NEW YORK (CNN) -- Broadway producers canceled shows through the Thanksgiving holiday weekend after the Sunday night collapse of talks aimed at ending a nine-day-long strike by stagehands.
A striking stagehand hands out fliers outside a Broadway theater.
A source close to the talks blamed a split inside the local union for the stalled talks, according to a theater columnist.
"We are profoundly disappointed to have to tell you that talks broke off tonight, and that no further negotiations are scheduled," said Charlotte St. Martin, executive director of the League of American Theatres and Producers, in a written statement.
Local 1 of the International Alliance of Theatrical Stage Employees said producers walked out of the weekend negotiations late Sunday after telling the stagehand representatives that what the union "had offered was simply not enough."
New York Post theater columnist Michael Riedel said his sources close to the talks told him national negotiators were close to reaching a deal, but local union leaders objected.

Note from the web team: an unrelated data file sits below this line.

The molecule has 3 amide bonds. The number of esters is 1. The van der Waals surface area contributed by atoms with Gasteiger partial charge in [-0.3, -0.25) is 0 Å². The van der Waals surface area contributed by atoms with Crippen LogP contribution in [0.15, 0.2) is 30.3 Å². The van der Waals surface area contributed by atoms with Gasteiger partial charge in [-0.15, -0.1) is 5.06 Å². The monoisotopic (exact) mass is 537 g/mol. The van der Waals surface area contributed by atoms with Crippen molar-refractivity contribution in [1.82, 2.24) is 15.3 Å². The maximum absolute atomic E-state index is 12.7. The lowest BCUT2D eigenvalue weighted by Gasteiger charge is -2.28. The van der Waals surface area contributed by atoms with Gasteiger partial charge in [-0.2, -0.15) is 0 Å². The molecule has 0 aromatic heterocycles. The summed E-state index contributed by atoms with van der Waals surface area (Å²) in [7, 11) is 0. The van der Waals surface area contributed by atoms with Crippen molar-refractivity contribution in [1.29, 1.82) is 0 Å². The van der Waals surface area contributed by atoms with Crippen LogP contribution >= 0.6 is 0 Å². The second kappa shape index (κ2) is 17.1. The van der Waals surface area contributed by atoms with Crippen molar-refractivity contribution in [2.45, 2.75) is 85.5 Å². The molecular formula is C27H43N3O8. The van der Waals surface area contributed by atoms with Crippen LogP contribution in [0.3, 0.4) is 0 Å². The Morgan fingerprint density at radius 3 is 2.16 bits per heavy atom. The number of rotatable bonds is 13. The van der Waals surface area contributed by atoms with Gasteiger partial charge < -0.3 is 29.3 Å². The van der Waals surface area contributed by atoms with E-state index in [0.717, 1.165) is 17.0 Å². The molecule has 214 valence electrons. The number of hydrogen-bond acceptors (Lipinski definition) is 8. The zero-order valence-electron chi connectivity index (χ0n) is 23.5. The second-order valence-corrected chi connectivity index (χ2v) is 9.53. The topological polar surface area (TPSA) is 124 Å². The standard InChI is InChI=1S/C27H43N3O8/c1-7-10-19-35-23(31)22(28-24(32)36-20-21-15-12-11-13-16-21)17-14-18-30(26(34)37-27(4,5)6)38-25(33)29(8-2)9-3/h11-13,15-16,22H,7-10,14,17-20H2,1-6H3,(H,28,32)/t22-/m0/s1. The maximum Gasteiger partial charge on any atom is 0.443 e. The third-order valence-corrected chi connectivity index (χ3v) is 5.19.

"The local guys, the guys who belong to the union that represent the Broadway stagehands, their leadership rebelled against that deal, and I'm hearing that there's a split in the union," Riedel told CNN Radio.
Riedel said Broadway shows raked in $30 million during last year's Thanksgiving week. Watch how the strike means money lost around New York »
The strike has silenced and darkened 27 Broadway stages since it began November 10.
The producers' statement Sunday evening said the decision to extend the show cancellations through November 25 was "out of respect for our public and our loyal theatergoers, many of whom are traveling from around the world."
"We presented a comprehensive proposal that responded to the union's concerns about loss of jobs and earnings and attempted to address our need for some flexibilities in running our business," St. Martin said. "The union rejected our effort to compromise and continues to require us to hire more people than we need."
The union represents 3,000 property persons, stage and studio electricians, set carpenters, sound designers, audio technicians, moving-light operators, riggers and special effects people in New York.
Both sides agreed to hold marathon weekend talks in an effort to restart the shows for Thanksgiving. Earlier talks ended on November 8, just before the union walked out on strike.
Meanwhile, the Writers Guild of American continues its work stoppage, shutting down late-night television talk shows and threatening prime-time series heading into the new year. E-mail to a friend
CNN's Rahul Bali contributed to this report.
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